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I have this ODE : $y^{''}(x)-Ay(x)=Bx \delta_{0}(x)$ where $A,B$ are constants and $\begin{equation} \delta_{0}= \begin{cases} \infty & \text{if $x=0$}, \\ 0& \text{else}. \end{cases} \end{equation}$ Particular solution by variation of constants involves $\int Bx e^{\sqrt{A}x}\delta_{0}(x)\,dx $ , which is equal to zero and I can not achieve any particular solution using this method. How can I find a particular solution for this case?

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"In the beginning, God created the heavens and $\delta_0=\begin{cases} \infty & \text{if $x=0$} \\ 0 & \text{else} \end{cases}$.${}\ {}$" ${}\quad{}$ "In the beginning, God created the heavens and $\delta_0=\begin{cases} \infty & \text{if $x=0$}, \\ 0 & \text{else}. \end{cases}$ ${}\ {}$" ${}\quad{}$ I think the second format here is preferable, and I edited the question accordingly. –  Michael Hardy Nov 25 '12 at 20:07
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Where did this ODE come from? I wonder if it's possible to make sense of something like $Bx\delta_0(x)$ other than by saying it's $0$. –  Michael Hardy Nov 25 '12 at 20:13
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Note that $\int f(x)\delta_0(x)~dx=f(0)u(x)+C$ , where $u(x)$ is an unit-step function. –  doraemonpaul Nov 25 '12 at 21:18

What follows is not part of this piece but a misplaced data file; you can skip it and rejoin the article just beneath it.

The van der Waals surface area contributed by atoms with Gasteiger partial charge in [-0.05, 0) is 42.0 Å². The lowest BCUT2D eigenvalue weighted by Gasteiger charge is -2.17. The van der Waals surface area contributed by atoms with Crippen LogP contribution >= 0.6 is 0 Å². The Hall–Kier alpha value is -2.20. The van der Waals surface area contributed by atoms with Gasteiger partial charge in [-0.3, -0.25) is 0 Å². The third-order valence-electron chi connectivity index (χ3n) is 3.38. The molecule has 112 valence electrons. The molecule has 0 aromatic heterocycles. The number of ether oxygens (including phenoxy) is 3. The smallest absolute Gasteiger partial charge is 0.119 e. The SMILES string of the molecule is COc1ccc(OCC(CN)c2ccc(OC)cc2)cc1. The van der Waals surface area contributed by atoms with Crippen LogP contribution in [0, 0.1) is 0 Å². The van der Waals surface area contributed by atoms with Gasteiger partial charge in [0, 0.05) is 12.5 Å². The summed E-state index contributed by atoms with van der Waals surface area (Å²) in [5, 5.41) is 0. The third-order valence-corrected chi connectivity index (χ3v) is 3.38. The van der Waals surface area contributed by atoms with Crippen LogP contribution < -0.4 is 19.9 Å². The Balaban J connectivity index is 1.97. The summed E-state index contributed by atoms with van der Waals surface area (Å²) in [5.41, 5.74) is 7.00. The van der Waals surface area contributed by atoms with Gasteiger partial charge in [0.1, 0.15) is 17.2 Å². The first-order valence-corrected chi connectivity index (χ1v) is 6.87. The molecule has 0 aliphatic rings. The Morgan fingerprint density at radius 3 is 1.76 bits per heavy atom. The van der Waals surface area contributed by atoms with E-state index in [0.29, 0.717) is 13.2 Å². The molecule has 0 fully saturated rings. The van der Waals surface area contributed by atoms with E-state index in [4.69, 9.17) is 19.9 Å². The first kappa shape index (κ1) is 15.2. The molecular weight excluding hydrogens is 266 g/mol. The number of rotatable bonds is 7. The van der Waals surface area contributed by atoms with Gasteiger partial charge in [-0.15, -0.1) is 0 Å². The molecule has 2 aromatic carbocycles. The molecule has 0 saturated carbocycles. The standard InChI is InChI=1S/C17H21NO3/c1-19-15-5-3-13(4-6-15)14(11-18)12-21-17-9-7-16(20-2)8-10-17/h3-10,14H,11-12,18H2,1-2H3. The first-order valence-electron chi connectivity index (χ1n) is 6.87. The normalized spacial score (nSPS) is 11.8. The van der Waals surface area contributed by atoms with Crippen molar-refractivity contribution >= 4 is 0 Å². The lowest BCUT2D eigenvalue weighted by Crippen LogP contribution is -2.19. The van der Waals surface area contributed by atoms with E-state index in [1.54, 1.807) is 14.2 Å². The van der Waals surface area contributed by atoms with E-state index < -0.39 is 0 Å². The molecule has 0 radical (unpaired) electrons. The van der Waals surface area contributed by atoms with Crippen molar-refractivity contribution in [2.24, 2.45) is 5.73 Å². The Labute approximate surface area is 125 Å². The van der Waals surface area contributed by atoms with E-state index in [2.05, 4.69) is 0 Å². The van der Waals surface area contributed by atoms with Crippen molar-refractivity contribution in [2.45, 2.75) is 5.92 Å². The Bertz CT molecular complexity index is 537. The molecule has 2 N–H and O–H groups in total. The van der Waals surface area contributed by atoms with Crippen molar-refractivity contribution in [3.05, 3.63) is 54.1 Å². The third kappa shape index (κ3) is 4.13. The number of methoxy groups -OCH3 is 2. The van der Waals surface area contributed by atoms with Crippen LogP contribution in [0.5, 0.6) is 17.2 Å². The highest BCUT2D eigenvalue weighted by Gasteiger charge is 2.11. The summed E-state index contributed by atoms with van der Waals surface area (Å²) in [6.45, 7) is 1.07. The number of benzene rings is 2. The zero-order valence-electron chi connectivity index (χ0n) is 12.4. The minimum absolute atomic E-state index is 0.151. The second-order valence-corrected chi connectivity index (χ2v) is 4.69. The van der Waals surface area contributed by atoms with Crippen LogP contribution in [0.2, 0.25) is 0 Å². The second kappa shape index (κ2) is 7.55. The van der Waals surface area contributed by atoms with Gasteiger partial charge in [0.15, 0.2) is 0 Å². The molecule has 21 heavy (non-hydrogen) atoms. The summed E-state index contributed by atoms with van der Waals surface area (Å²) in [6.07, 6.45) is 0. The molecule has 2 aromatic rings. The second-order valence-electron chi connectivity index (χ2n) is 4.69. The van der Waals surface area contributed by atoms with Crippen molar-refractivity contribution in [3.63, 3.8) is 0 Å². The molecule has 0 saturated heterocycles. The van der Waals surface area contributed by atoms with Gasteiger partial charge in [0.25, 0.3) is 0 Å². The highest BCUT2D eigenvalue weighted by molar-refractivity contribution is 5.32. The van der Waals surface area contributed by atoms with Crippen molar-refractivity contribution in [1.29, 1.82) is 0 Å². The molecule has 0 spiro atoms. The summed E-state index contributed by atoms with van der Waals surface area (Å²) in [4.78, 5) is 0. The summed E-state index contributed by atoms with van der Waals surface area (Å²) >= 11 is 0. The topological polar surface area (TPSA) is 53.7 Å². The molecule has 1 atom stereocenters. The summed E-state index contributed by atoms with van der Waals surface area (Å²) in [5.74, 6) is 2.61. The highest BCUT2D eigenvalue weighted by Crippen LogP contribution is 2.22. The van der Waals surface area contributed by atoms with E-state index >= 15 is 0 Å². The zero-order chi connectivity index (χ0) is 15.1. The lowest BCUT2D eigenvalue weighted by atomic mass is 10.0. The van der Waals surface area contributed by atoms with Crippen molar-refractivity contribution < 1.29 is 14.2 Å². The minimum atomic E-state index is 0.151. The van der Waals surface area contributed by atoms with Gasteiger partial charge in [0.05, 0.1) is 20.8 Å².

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I agree that there is no other way to make sense of something like $x\delta(x)$ other than setting it to $0$. You can be a bit more explicit if you proceed solving the ODE in the following way. You can solve it in the negative and positive parts of the real line and then try gluing it together at $x=0$ by appealing to continuity of $y$ as well as deriving a jump condition for $y'$ by integrating the ODE.

For $x<0$, the solution to the ODE is of the form $$C_1 \cos(Ax) + C_2 \sin(Ax),$$ similarly for $x>0$ it looks like $$C_3 \cos(Ax) + C_4 \sin(Ax).$$ Now $y$ has to be continuous at $y=0$ since otherwise our ODE would involve a derivative of the delta-function (some hand-waving involved here but I never know how to make arguments involving the $\delta$-function precise). This yields $C_2 = C_4$. To get the relation between $C_3$ and $C_1$ integrate the ODE from $-\epsilon$ to $\epsilon$, use the continuity of $y$ and then take the limit as $\epsilon$ goes to zero. This would yeild that $y'$ is also continuous at $0$ which would then mean that $C_1 = C_3$ and thus a $0$ particular solution.

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In fact the particular solution of this inhomogeneous linear ODE should be equal to $0$ as $x\delta_0(x)=0$ . http://en.wikipedia.org/wiki/Dirac_delta_function#Algebraic_properties has been verified this.

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